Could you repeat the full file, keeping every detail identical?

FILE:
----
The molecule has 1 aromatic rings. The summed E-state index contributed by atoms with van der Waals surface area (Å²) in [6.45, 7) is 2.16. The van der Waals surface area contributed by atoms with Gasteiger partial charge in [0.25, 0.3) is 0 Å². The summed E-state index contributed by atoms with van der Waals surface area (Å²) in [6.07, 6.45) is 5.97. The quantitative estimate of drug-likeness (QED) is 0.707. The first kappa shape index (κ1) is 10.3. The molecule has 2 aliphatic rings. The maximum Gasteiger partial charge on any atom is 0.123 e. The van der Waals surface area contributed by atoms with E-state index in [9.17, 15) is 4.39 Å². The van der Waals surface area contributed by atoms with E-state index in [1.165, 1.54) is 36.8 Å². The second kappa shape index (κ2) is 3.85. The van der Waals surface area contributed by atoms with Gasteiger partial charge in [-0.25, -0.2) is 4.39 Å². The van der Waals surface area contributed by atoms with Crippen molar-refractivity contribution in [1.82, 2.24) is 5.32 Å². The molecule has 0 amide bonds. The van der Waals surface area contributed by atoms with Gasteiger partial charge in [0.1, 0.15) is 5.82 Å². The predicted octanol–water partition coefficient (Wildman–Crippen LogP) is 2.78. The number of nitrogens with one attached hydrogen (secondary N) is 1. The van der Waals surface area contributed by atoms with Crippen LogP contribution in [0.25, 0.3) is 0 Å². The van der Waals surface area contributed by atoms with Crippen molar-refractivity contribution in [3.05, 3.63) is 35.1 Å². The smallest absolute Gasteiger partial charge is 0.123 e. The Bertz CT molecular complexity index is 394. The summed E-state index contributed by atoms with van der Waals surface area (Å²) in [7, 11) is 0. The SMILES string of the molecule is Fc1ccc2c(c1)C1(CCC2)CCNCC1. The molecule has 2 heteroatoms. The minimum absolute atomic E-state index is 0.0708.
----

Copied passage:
The molecule has 1 aromatic rings. The summed E-state index contributed by atoms with van der Waals surface area (Å²) in [6.45, 7) is 2.16. The van der Waals surface area contributed by atoms with Gasteiger partial charge in [0.25, 0.3) is 0 Å². The summed E-state index contributed by atoms with van der Waals surface area (Å²) in [6.07, 6.45) is 5.97. The quantitative estimate of drug-likeness (QED) is 0.707. The first kappa shape index (κ1) is 10.3. The molecule has 2 aliphatic rings. The maximum Gasteiger partial charge on any atom is 0.123 e. The van der Waals surface area contributed by atoms with E-state index in [9.17, 15) is 4.39 Å². The van der Waals surface area contributed by atoms with E-state index in [1.165, 1.54) is 36.8 Å². The second kappa shape index (κ2) is 3.85. The van der Waals surface area contributed by atoms with Gasteiger partial charge in [-0.25, -0.2) is 4.39 Å². The van der Waals surface area contributed by atoms with Crippen molar-refractivity contribution in [1.82, 2.24) is 5.32 Å². The molecule has 0 amide bonds. The van der Waals surface area contributed by atoms with Gasteiger partial charge in [0.1, 0.15) is 5.82 Å². The predicted octanol–water partition coefficient (Wildman–Crippen LogP) is 2.78. The number of nitrogens with one attached hydrogen (secondary N) is 1. The van der Waals surface area contributed by atoms with Crippen LogP contribution in [0.25, 0.3) is 0 Å². The van der Waals surface area contributed by atoms with Crippen molar-refractivity contribution in [3.05, 3.63) is 35.1 Å². The smallest absolute Gasteiger partial charge is 0.123 e. The Bertz CT molecular complexity index is 394. The summed E-state index contributed by atoms with van der Waals surface area (Å²) in [7, 11) is 0. The SMILES string of the molecule is Fc1ccc2c(c1)C1(CCC2)CCNCC1. The molecule has 2 heteroatoms. The minimum absolute atomic E-state index is 0.0708.